On the Catholic calendar soon is Ash Wednesday, marking the beginning of Lent, concluding on Easter Sunday when Christians celebrate Jesus’s resurrection from the dead. On that day it is believed by the faithful he saves souls from permanent damnation, delivering all the living into eternal life.

Ashes placed on foreheads in the shape of a cross is an annual Catholic ritual. I remember one particularly cold February Ash Wednesday morning at the conclusion of a sleepy 8AM Mass at St. John the Baptist Church – the beautiful late 19th century parish of Manayunk. All the grade school kids (Enrollment was more than 1,000 then. Sadly, the school is closed today.) were directed to rouse themselves from their pews and line into single file to face the imposing priest at the front of the altar. There he dabbed ashes on each of our foreheads, intoning the ominous words “You are from Dust, and to Dust you shall return.” At that time, I only thought about this cycle pertaining to me … the older I grew, the more I realized everything is subject to this cycle.

Every Catholic who attended services on Ash Wednesday conspicuously wore the ash cross around town during the course of the day – at the library, inside the five and dime store, in the dress shops and Army/Navy stores, the hair salons and barber shops, the delis and corner stores, at the banks and in the bakeries. At night, the ashes would be surreptitiously washed away before bedtime as the first of the Lenten days drew to a close.

As a child, I welcomed those amazing snow days, with white flakes falling earthward from the sky. In the early grades, I could not wait to be bundled in my winter coat, scarf, hat, and gloves – have my black, rubber boots buckled securely and rush outside to join my parents and brothers and sisters, building a giant snowman in the safety of the side yard. Situated high above the big street below, the yard was only reachable by the jagged gray slate steps at the front of the house, or through the snow-packed back alley. It was a safe zone high above the icy road where a dangerous car might be skidding below.

The snow man emerged close to the spot where my grandfather, once an excellent gardener, had put a short cherub statue in the 1920’s. He had placed in her freshly painted upright arms, a colorful bouquet of cut flowers in summertime for the family’s pleasure. But they were gone by the sixties. My grandfather died in 1962 in his late 70’s. But the statue had already begun to lose its sheen years before when he became afflicted with diabetes in middle age. On this day I wondered if the naked, exposed form might disappear forever, buried under the heavy shivering snow.

When I was a few years older, I would escape the gated yard entirely, bypassing the snowman my younger siblings were making – grabbing my sled, storming through the alley, leaping off the back steps onto the sidewalk. From there I crossed the street to sled the hill on the corner of Fleming Street at the abandoned lot. A large house had once occupied the space, but had been completely destroyed by Hurricane Hazel in the 1950’s. The sleek, steel rudders under my sled’s hardwood frame made for easy navigation through the snow. Minor adjustments on the steering prevented me from careening out into the icy, black street where a moving car might suddenly spin out of control at the precipice of the Manayunk Wall.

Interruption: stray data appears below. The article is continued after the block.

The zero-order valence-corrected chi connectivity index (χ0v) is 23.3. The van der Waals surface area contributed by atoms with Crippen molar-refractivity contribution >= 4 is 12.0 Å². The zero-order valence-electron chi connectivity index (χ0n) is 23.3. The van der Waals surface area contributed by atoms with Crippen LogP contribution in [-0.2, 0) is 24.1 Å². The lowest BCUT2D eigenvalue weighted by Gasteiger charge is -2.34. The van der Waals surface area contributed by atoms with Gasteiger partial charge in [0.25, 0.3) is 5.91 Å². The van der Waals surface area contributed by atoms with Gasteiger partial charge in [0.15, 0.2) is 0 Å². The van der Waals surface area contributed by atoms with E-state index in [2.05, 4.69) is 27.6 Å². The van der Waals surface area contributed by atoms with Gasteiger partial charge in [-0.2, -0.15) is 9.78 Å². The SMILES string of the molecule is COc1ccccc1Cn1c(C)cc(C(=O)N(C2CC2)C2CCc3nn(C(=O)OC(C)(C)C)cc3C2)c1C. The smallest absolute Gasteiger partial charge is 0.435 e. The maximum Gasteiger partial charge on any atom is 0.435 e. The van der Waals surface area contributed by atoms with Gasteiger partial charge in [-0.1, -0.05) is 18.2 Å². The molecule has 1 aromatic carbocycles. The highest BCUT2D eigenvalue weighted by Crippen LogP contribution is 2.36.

Other kids were already there sledding. It was a thrill to be among them, free from a boring classroom, liberated from classes. In those days there were few breaks between New Year’s Day and Easter. Balmy June, when school finally ended – ice cream trucks arrived, boys batted wiffle balls through the soft summer air, and girls jumped rope on the hard city sidewalks – seemed very far away indeed.  But February snow days truly felt heaven sent in the moment.

The pleasures of late winter come rushing back, giving me a shot of adrenaline and a sudden desire to jump on my living room stationary exercise bike – attempting to somehow relive that time again decades ago when my young heart pumped eagerly on those breathtakingly exciting snow days.

Oh, to somehow rediscover that intrepid courage I had possessed – to trek bravely to the top of the Fleming Street hill just one more time – heart pounding. Pulling and dragging my heavy sled behind me by its slack rope, step by dogged step, to the very top of the hill. Then – upon reaching the summit, hurl myself onto the sled once more, steering sharply through the treacherous twisting paths, racing through the slippery banks of packed silvery snow – faster and faster and faster…

It is a mystery how memory commingles with life’s experiences at different times of year, reawakening the past, illuminating the present. Experiences are often fleeting, but may suddenly resurface, crystallizing years later after having retreated into the neural networks of our brains. After lying dormant for so long, they are jolted back to consciousness by something like a dazzling February snowstorm.

Memories may be disingenuous and not always trustworthy. Sometimes we ought to separate what is authentic from what seems fake. Ersatz Christmas lights in July do not evoke genuine emotions like bright seasonal strings of colored lights do when long dark December nights prevail. You should not always get what you want. But if you can adapt to the present and keep a healthy perspective on things past, your needs may be satisfied. You may discover moments of contentment and even joy. Excessive exposure to light over summer solstice days when the sun is overpowering is really not advised.  A relaxing respite under a soothing, waxing moon on a lazy lawn chair in the yard is what is required at summer’s climax to restore waning energy.

A snow day in February evokes in me feelings and memories that seem true. Of course, after a brief visit into the past, it is necessary to return to the present, between the ashes, where life’s trials and travails continue to unfold. But with spirits rekindled and souls renewed, it may be time to share past recollections with others as we manage another snowy winter day.

Wake up SLADE. The snow is over. Birds are darting through the winter air outside our living room window. Seize the moment before it is gone … and we return.

Inspired by a snowy winter’s day, and a friend, just before Ash Wednesday in 2021.